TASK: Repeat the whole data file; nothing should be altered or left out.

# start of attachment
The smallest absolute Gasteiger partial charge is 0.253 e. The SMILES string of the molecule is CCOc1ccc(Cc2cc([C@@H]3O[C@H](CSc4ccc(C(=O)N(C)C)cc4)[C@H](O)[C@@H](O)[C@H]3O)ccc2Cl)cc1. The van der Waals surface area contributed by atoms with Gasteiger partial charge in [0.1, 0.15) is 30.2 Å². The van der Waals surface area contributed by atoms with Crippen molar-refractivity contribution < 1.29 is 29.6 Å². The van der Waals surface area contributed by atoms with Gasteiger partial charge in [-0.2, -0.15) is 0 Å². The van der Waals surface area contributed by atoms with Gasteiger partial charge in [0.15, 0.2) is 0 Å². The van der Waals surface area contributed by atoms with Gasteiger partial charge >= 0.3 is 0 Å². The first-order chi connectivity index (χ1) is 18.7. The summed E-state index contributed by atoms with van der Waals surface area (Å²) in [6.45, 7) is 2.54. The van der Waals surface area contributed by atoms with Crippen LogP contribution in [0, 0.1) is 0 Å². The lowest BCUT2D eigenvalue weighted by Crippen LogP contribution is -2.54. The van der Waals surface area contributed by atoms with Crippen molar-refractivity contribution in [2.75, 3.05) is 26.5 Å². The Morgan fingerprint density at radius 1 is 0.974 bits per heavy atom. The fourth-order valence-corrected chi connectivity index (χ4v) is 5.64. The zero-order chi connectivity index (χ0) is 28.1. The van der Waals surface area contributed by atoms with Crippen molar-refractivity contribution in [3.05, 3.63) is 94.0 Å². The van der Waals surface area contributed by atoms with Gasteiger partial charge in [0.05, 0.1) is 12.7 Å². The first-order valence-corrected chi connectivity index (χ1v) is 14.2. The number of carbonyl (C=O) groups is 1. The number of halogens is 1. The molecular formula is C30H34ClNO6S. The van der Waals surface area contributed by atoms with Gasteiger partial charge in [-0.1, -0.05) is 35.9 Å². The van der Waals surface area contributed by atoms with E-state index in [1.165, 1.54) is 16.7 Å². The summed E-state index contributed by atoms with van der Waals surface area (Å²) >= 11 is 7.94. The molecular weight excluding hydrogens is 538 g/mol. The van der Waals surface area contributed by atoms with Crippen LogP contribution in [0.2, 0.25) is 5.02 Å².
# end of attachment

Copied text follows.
The smallest absolute Gasteiger partial charge is 0.253 e. The SMILES string of the molecule is CCOc1ccc(Cc2cc([C@@H]3O[C@H](CSc4ccc(C(=O)N(C)C)cc4)[C@H](O)[C@@H](O)[C@H]3O)ccc2Cl)cc1. The van der Waals surface area contributed by atoms with Gasteiger partial charge in [0.1, 0.15) is 30.2 Å². The van der Waals surface area contributed by atoms with Crippen molar-refractivity contribution < 1.29 is 29.6 Å². The van der Waals surface area contributed by atoms with Gasteiger partial charge in [-0.2, -0.15) is 0 Å². The van der Waals surface area contributed by atoms with Gasteiger partial charge in [0.15, 0.2) is 0 Å². The van der Waals surface area contributed by atoms with Gasteiger partial charge >= 0.3 is 0 Å². The first-order chi connectivity index (χ1) is 18.7. The summed E-state index contributed by atoms with van der Waals surface area (Å²) in [6.45, 7) is 2.54. The van der Waals surface area contributed by atoms with Crippen LogP contribution in [0, 0.1) is 0 Å². The lowest BCUT2D eigenvalue weighted by Crippen LogP contribution is -2.54. The van der Waals surface area contributed by atoms with Crippen molar-refractivity contribution in [2.75, 3.05) is 26.5 Å². The Morgan fingerprint density at radius 1 is 0.974 bits per heavy atom. The fourth-order valence-corrected chi connectivity index (χ4v) is 5.64. The zero-order chi connectivity index (χ0) is 28.1. The van der Waals surface area contributed by atoms with Crippen molar-refractivity contribution in [3.05, 3.63) is 94.0 Å². The van der Waals surface area contributed by atoms with Gasteiger partial charge in [0.05, 0.1) is 12.7 Å². The first-order valence-corrected chi connectivity index (χ1v) is 14.2. The number of carbonyl (C=O) groups is 1. The number of halogens is 1. The molecular formula is C30H34ClNO6S. The van der Waals surface area contributed by atoms with Gasteiger partial charge in [-0.1, -0.05) is 35.9 Å². The van der Waals surface area contributed by atoms with E-state index in [1.165, 1.54) is 16.7 Å². The summed E-state index contributed by atoms with van der Waals surface area (Å²) >= 11 is 7.94. The molecular weight excluding hydrogens is 538 g/mol. The van der Waals surface area contributed by atoms with Crippen LogP contribution in [0.2, 0.25) is 5.02 Å².